How to Control Asthma at Night with Air Conditioning

Asthma attacks at night are enough to frighten any person, let alone a young child. Not only can these attacks thoroughly scare a child, but they can also leave a child sleep deprived. If you suspect asthma attacks are preventing your child from sleeping soundly, here are a few tips that will help you achieve indoor air quality improvement with air conditioning.

Remove Allergens from Indoor Air

The air in most homes is tainted with allergens, especially during the summertime. Most allergens can trigger both allergies and asthma attacks. These asthma attack triggers include pollen from plants, dust mites, mold, and mildew.

Air conditioner units have filters that can improve indoor air quality by removing these allergens. Just ensure you replace the air filter of the unit regularly so that it remains functional and efficient.

Control Indoor Humidity

Another way you can use your air conditioning unit to control asthma attacks is by controlling the humidity in your home. High humidity environments are a major trigger for asthma attacks for most children. This is because humidity can trigger the inflammation of the bronchioles. This inflammation partially closes these air pathways, limiting both the inhalation and exhalation of air.

An hour or two before your child’s bedtime, you should open your air conditioner to start reducing the humidity in your home. Keep the unit on throughout the night to keep the humidity low. You can also use a dehumidifier to keep indoor air humidity between 30% to 50%.

Indoor Air Quality And Asthma

Asthma is a problem that is not going anywhere anytime soon. According to the CDC, in 2009 1 in 12 people in the US were receiving treatment for asthma. That’s 25 million people who regularly suffer from impaired breathing. If you or a member of your family has asthma, you know how scary it can be. Environmental factors continue to be one of the main reasons people suffer from asthma. Is the indoor air quality in your home causing you or a member of your family respiratory distress? Let’s look at some of the causes present in many homes.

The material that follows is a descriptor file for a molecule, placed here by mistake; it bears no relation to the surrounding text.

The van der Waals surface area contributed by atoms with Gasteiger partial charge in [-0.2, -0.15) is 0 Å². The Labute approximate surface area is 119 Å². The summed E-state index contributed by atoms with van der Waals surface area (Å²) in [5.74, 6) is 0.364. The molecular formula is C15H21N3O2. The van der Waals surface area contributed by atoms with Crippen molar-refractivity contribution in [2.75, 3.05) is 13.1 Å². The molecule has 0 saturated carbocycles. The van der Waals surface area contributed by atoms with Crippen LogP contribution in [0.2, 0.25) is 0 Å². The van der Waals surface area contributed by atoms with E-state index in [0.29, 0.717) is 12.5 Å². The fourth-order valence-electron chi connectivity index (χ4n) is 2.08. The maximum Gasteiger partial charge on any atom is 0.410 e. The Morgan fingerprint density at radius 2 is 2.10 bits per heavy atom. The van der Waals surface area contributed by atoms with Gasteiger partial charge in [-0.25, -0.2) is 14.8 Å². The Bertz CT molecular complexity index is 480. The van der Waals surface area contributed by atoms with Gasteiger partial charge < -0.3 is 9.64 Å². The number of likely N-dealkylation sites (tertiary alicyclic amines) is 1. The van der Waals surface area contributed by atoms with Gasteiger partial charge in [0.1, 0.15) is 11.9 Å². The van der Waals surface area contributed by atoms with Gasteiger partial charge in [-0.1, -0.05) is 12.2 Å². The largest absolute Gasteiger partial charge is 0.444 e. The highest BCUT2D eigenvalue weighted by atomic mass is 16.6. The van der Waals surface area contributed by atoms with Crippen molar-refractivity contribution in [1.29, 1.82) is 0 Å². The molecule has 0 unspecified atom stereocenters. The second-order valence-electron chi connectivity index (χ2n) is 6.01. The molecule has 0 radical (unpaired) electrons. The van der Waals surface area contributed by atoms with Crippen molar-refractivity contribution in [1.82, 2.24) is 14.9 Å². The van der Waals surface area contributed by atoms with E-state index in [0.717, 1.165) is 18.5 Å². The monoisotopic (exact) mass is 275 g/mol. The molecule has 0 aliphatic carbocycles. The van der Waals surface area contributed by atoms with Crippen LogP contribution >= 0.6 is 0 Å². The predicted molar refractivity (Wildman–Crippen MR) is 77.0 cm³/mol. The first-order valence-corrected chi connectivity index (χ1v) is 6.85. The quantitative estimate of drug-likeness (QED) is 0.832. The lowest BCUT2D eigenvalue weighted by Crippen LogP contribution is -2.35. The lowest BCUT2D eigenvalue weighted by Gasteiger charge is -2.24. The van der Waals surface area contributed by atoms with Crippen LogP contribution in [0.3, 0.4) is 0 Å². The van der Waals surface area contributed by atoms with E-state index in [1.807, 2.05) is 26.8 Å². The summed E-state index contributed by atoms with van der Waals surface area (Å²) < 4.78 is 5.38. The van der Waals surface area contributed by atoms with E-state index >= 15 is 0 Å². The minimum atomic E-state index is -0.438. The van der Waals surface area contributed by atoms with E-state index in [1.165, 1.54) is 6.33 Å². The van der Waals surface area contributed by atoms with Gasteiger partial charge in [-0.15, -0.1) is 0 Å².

Mold

Mold can be found in even the cleanest homes. It it often present wherever there is dampness. Bathrooms, basements, and kitchens are the usual suspects when it comes to pinpointing where mold is in your home. Leaky faucets are also a common source.

Dust Mites

Did you know that dust mites are present on every continent except Antarctica? They’re hard to get rid of, and are often a trigger of asthma and allergies. They are found just about anywhere in your home. They can be found in carpets, bedding pillows, stuffed animals, and anything plush. Plus, they thrive in environments between 68 and 77 degrees. That’s the temperature most of us keep our homes! Regular exposure to dust mites can cause an immune response known as allergic rhinitis and can severely impact quality of life year round.

Pollen

Allergy season can be a nightmare for asthma sufferers, and most experts agree that the fall and spring allergy seasons are only getting worse. The Harvard Health Letter asserts that allergies are starting earlier each year than in seasons past, and around 36 million Americans suffer each year. Those allergic to pollen can do their best to avoid it outside, but there is no way to avoid bringing it in the house. It makes its way into our homes on the bottoms of our shoes, clothes, out pets, and through open windows.

Prevention

If you have asthma, one of the most important things you can do it take a proactive approach to managing your condition. Once you have identified your triggers, what next? Reducing the presence of these triggers in your home is an important step to improving your quality of life.